I also used my liner brush to add some suggestions of lines around the veins so they would stand out but I did not outline the veins, more like dots and dashes.

Keeping in mind that this is only a study I really didn't need to do much more to the leaf so this is where I stopped.

One of the things about doing a study like this is you get to find out what works and what doesn't. If I were to do this again for real, I think there are different techniques I would use such as using masking out the veins for instance. Studies are not a waste of time because you can learn so much from them and you can practice techniques you might otherwise be afraid to try if you were working on your "masterpiece".

The Rock

The Rock was started much the same way as the leaf: I wet the whole area of the rock with clear water then added in very thin washes of color. The colors this time are yellow, touches or orange and sienna. In the shadow areas a gray which was a mix of blue and sienna. You can see my test of the gray along the side and the bottom and note that the actual color may very a little bit, I am looking for the value.

Once you have this under painting done you must let it dry. This is one of the hardest things for the novice watercolor student to learn: Letting the paper dry before adding more layers but it is an important lesson to learn.

Once the paper has dried it is time for the next layer of color, however, you will need to leave the areas that are the lightest value alone because what you have now is that lightest value.

The color AND the value will be the same as before because watercolor is transparent the color you just put on will affect the next layer by making in darker in value and more intense in color.

I used the sienna and yellow with the occasional touch of orange and worked in sections. I put down the color, rinsed my brush, then with the damp brush I went around the edges of the area I painted to soften and blend.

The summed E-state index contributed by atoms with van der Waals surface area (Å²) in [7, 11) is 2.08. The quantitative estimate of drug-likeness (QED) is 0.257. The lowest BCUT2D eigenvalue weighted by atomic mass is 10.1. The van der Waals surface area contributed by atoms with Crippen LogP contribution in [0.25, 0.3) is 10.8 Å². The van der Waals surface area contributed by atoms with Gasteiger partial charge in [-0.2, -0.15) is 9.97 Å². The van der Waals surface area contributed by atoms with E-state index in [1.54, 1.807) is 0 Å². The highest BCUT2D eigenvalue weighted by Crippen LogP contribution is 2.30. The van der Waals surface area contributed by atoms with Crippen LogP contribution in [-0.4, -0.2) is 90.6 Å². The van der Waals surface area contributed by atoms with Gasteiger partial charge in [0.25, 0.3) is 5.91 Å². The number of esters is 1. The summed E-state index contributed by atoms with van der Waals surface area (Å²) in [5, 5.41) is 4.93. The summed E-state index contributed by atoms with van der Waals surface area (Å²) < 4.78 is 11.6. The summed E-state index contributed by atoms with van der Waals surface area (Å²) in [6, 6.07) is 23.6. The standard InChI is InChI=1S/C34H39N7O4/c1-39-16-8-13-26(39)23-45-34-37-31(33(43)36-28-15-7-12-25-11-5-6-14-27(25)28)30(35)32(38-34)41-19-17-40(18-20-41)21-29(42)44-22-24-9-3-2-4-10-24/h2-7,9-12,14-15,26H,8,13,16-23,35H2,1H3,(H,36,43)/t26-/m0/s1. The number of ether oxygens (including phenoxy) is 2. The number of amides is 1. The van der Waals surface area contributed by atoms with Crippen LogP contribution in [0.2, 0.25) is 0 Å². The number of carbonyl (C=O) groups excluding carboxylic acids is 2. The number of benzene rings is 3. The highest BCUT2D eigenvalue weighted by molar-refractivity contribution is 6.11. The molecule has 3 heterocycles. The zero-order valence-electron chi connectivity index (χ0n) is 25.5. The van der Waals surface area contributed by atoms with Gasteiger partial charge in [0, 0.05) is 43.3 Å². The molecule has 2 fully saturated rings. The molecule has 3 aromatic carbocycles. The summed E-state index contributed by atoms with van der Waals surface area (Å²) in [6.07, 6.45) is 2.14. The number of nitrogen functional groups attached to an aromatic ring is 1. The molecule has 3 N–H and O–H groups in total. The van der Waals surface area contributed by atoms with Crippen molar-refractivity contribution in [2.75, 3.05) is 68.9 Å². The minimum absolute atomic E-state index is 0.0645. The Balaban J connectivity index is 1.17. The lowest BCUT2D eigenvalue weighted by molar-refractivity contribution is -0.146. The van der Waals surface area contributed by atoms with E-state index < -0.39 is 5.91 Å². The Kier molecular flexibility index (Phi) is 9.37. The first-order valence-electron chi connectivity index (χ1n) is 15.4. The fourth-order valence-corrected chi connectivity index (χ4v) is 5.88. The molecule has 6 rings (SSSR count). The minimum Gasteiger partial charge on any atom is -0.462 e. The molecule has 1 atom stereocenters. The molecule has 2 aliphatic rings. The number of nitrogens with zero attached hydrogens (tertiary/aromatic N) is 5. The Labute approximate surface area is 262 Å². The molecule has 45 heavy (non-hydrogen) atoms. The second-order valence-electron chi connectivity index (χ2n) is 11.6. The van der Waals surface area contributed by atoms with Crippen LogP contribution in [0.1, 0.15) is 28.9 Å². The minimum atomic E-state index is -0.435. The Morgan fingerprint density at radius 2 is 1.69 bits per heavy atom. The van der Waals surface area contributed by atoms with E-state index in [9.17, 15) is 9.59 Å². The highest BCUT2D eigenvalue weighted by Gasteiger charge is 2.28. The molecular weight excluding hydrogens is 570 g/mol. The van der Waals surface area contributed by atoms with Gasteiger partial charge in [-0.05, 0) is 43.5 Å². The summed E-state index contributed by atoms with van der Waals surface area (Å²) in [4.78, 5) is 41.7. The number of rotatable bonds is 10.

This rock has a lot of texture so don't be afraid  to be a bit more patchy with you paint. That doesn't mean making it look like a patchwork quilt, it means not worrying about totally blending areas together or having dark, light or even different color patches, it will add to your rock's character.

The gray for the shadows is the same and the same value as before but now you start defining some of the structures in the shadows by painting around them with this next layer
leaving the previous color as the lighter areas within the shadows.

Your brush is your multi-tool, once you learn how to use it to your best advantage you will be amazed what it can do and studies like this will let you have the freedom to experiment. by tapping with the side or using the thin edge (angle or flat brushes) or the very tip of a round brush, you can create all kinds of texture.

Remember to let things dry before adding more layers and if you want you can use a liner brush to put in the cracks. I think that I will stop here for now, if I have time next class I may do some more but this is only a study so I may just leave it like this and call it good.

Next time I think we will be working on skies and maybe getting started on the final study which will be the desert scene where we will use value to create distance in a landscape. Keep painting and I will see you in class.